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Health Security

Jennifer Snow, James Giordano
No abstract text is available yet for this article.
February 6, 2019: Health Security
Mark G Kortepeter, Theodore J Cieslak
The concept and belief in the idea of "biocontainment" has undergone significant evolution during the past 20 years. The authors believe that the time is right to move to the next phase of this evolution to reassess establishment of formal standards for what constitutes a biocontainment unit and what diseases might be considered for admission to a biocontainment unit.
February 6, 2019: Health Security
Nahid Bhadelia, Lauren Sauer, Theodore J Cieslak, Richard T Davey, Susan McLellan, Timothy M Uyeki, Mark G Kortepeter
Emerging and re-emerging infectious diseases pose growing global public health threats. However, research on and development of medical countermeasures (MCMs) for such pathogens is limited by the sporadic and unpredictable nature of outbreaks, lack of financial incentive for pharmaceutical companies to develop interventions for many of the diseases, lack of clinical research capacity in areas where these diseases are endemic, and the ethical dilemmas related to conducting scientific research in humanitarian emergencies...
February 6, 2019: Health Security
Angie M Boyce, Brian T Garibaldi
Host genomic research on high-consequence infectious diseases is a growing area, but the ethical, legal, and social implications of such findings related to potential applications of the research have not yet been identified. While there is a robust ethical debate about the ethical, legal, and social implications of research during an emergency, there has been less consideration of issues facing research conducted outside of the scope of emergency response. Addressing the implications of research at an early stage (anticipatory ethics) helps define the issue space, facilitates preparedness, and promotes ethically and socially responsible practices...
February 6, 2019: Health Security
Anne L O'Keefe, Bryan F Buss, Samir Koirala, Michael X Gleason, Ashok Mudgapalli, Shelly Schwedhelm
The Ebola epidemic of 2014 demonstrated that outbreaks of high-consequence infectious diseases, even in remote parts of the world, can affect communities anywhere in the developed world and that every healthcare facility must be prepared to identify, isolate, and provide care for infected patients. The Nebraska Biocontainment Unit (NBU), located at Nebraska Medicine in Omaha, Nebraska, cared for 3 American citizens exposed in West Africa and confirmed with Ebola virus disease (EVD). Symptom monitoring of healthcare workers caring for these patients was implemented, which included twice daily contact to document the absence or presence of signs of fever or illness...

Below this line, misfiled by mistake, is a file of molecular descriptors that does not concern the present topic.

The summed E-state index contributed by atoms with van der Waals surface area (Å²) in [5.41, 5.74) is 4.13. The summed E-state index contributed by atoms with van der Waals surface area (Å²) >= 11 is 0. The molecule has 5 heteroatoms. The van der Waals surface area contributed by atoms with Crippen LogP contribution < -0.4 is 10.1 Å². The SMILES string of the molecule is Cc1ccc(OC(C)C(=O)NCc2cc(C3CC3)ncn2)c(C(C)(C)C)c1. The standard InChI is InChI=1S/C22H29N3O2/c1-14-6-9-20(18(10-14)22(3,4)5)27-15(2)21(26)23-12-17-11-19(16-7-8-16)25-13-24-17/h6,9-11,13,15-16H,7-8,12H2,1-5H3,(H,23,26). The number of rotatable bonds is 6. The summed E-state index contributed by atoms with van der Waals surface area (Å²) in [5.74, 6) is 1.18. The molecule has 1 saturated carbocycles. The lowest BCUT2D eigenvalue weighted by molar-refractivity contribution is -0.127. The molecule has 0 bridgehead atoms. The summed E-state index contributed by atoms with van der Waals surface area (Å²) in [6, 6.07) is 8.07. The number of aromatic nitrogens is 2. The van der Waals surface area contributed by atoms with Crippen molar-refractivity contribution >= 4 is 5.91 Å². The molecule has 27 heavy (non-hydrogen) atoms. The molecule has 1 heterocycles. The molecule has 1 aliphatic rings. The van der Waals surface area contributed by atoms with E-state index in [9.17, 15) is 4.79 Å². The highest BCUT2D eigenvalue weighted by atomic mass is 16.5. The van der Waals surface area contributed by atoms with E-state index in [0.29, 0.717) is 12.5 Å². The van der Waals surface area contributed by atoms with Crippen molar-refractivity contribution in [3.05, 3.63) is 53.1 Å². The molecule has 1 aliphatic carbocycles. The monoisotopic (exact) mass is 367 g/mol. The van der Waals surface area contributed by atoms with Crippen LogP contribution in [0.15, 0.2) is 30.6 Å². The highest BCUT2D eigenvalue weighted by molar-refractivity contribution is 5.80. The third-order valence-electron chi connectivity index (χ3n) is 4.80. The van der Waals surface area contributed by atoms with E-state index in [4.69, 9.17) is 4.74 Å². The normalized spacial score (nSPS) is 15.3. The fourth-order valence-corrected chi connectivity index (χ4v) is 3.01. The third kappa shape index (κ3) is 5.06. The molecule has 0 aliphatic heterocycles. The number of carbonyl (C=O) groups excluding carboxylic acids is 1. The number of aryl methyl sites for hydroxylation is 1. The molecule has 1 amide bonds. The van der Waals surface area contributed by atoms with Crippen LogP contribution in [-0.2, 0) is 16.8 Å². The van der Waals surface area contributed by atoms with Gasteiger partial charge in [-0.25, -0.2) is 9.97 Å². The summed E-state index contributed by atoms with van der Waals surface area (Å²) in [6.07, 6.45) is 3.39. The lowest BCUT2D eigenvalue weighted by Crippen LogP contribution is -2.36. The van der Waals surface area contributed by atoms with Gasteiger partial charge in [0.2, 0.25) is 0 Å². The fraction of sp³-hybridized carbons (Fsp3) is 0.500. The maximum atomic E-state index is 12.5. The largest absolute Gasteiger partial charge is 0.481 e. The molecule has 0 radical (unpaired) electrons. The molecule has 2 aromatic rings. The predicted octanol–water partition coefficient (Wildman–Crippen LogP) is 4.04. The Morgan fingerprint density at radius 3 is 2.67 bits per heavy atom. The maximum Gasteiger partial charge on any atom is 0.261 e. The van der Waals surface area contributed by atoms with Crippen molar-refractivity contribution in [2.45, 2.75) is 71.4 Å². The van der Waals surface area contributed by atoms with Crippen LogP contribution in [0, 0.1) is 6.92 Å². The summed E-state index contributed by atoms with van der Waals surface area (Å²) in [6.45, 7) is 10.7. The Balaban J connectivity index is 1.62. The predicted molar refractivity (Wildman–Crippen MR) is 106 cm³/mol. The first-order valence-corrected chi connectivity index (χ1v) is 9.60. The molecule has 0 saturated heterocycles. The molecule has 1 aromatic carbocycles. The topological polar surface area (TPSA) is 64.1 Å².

February 6, 2019: Health Security
Alan Rudolph, Sarah Nusser, Patrick Stover, Prasant Mohapatra, Robert Wilhelm, Peter Dorhout
No abstract text is available yet for this article.
February 6, 2019: Health Security
Theodore J Cieslak, Laura Evans, Mark G Kortepeter, Amanda Grindle, Lemuel Aigbivbalu, Kate Boulter, Ryan W Carroll, Sylvia Cumplido, Alison G Danforth, Cecilia Fry, James Gaensbauer, Janet R Hume, Amyna Husain, Arlene Kelleher, Christopher J Kratochvil, Claudia Kunrath, Jill S Morgan, Michelle M Schwedhelm, Andi L Shane, Patricia Tennill, Phoebe H Yager, H Dele Davies
During the outbreak of Ebola virus disease that struck West Africa during 2014-2016, a small handful of expatriate patients were evacuated to specialized high-level containment care units, or biocontainment units, in the United States and Western Europe. Given the lower mortality rate (18% versus 40% for those treated in Africa) among these patients, it is likely that high-level containment care will be used in the future with increasing frequency. It is also likely that children infected with Ebola and other highly hazardous communicable diseases will someday require such care...
January 2019: Health Security
Angela Vasa, Syra Madad, LuAnn Larson, Colleen S Kraft, Sharon Vanairsdale, Jonathan D Grein, Jennifer Garland, Virginia Madison Butterworth, Christopher J Kratochvil
The use of investigational therapeutics in the care of patients with Ebola virus disease was documented in the literature following the 2013-2016 outbreak. In order to access these types of therapeutics, facilities must have processes in place to quickly and efficiently activate study protocols, obtain the medications, and administer them in a timely manner. Testing these procedures in advance of a real-world event is crucial to ensuring successful implementation and execution. Drills and exercises are routinely used as part of the emergency preparedness planning process, as they provide a low-risk environment in which to test plans and procedures...
January 2019: Health Security
Lauren M Sauer, Mark Romig, Jennifer Andonian, Jade Borromeo Flinn, Noreen Hynes, Robert Maloney, Lisa L Maragakis, Brian Garibaldi
High-consequence pathogens create a unique problem. To provide effective treatment for infected patients while providing safety for the community, a series of 10 high-level isolation units have been created across the country; they are known as Regional Ebola and Special Pathogen Treatment Centers (RESPTCs). The activation of a high-level isolation unit is a highly resource-intensive activity, with effects that ripple across the healthcare system. The incident command system (ICS), a standard tool for command, control, and coordination in domestic emergencies, is a command structure that may be useful in a biocontainment event...
January 2019: Health Security
Jennifer Andonian, Kelsie E Galusha, Lisa L Maragakis, Brian T Garibaldi
In response to the 2014 Ebola outbreak, the Office of the Assistant Secretary for Preparedness and Response (ASPR) funded the creation of 10 Regional Ebola and Other Special Pathogen Treatment Centers (RESPTCs) across the United States. These high-level isolation units are designed to provide care for patients infected with high-consequence pathogens, such as viral hemorrhagic fevers, in an environment that is safe for patients, staff, the hospital, and surrounding communities. This commentary describes the impact on infection prevention and preparedness that the Johns Hopkins biocontainment unit has on the hospital and health system beyond the unit itself...
January 2019: Health Security
Matthew P Shearer, Eric S Toner
No abstract text is available yet for this article.
January 2019: Health Security